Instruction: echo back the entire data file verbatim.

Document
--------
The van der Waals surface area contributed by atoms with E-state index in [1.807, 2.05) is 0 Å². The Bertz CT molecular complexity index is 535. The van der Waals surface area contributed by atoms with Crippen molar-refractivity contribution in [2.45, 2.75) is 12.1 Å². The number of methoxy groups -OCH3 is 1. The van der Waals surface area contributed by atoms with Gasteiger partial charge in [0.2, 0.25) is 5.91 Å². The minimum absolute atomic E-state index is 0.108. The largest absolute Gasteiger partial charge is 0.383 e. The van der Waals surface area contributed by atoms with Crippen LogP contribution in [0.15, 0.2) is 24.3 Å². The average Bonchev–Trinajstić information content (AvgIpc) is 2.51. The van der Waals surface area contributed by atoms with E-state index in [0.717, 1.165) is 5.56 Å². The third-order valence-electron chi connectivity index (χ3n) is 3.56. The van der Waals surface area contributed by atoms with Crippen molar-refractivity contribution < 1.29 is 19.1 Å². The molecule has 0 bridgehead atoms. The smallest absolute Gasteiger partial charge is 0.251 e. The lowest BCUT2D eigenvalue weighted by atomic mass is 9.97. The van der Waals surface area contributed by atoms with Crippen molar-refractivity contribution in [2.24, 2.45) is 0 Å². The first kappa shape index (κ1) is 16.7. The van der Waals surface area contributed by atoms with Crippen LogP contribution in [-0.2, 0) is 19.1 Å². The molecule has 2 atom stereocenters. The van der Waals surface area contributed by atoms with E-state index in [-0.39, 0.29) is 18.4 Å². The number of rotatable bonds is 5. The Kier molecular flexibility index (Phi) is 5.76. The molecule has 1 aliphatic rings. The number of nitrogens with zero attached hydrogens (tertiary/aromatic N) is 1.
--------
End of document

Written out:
The van der Waals surface area contributed by atoms with E-state index in [1.807, 2.05) is 0 Å². The Bertz CT molecular complexity index is 535. The van der Waals surface area contributed by atoms with Crippen molar-refractivity contribution in [2.45, 2.75) is 12.1 Å². The number of methoxy groups -OCH3 is 1. The van der Waals surface area contributed by atoms with Gasteiger partial charge in [0.2, 0.25) is 5.91 Å². The minimum absolute atomic E-state index is 0.108. The largest absolute Gasteiger partial charge is 0.383 e. The van der Waals surface area contributed by atoms with Crippen LogP contribution in [0.15, 0.2) is 24.3 Å². The average Bonchev–Trinajstić information content (AvgIpc) is 2.51. The van der Waals surface area contributed by atoms with E-state index in [0.717, 1.165) is 5.56 Å². The third-order valence-electron chi connectivity index (χ3n) is 3.56. The van der Waals surface area contributed by atoms with Crippen molar-refractivity contribution < 1.29 is 19.1 Å². The molecule has 0 bridgehead atoms. The smallest absolute Gasteiger partial charge is 0.251 e. The lowest BCUT2D eigenvalue weighted by atomic mass is 9.97. The van der Waals surface area contributed by atoms with Crippen molar-refractivity contribution in [2.24, 2.45) is 0 Å². The first kappa shape index (κ1) is 16.7. The van der Waals surface area contributed by atoms with Crippen LogP contribution in [-0.2, 0) is 19.1 Å². The molecule has 2 atom stereocenters. The van der Waals surface area contributed by atoms with E-state index in [-0.39, 0.29) is 18.4 Å². The number of rotatable bonds is 5. The Kier molecular flexibility index (Phi) is 5.76. The molecule has 1 aliphatic rings. The number of nitrogens with zero attached hydrogens (tertiary/aromatic N) is 1.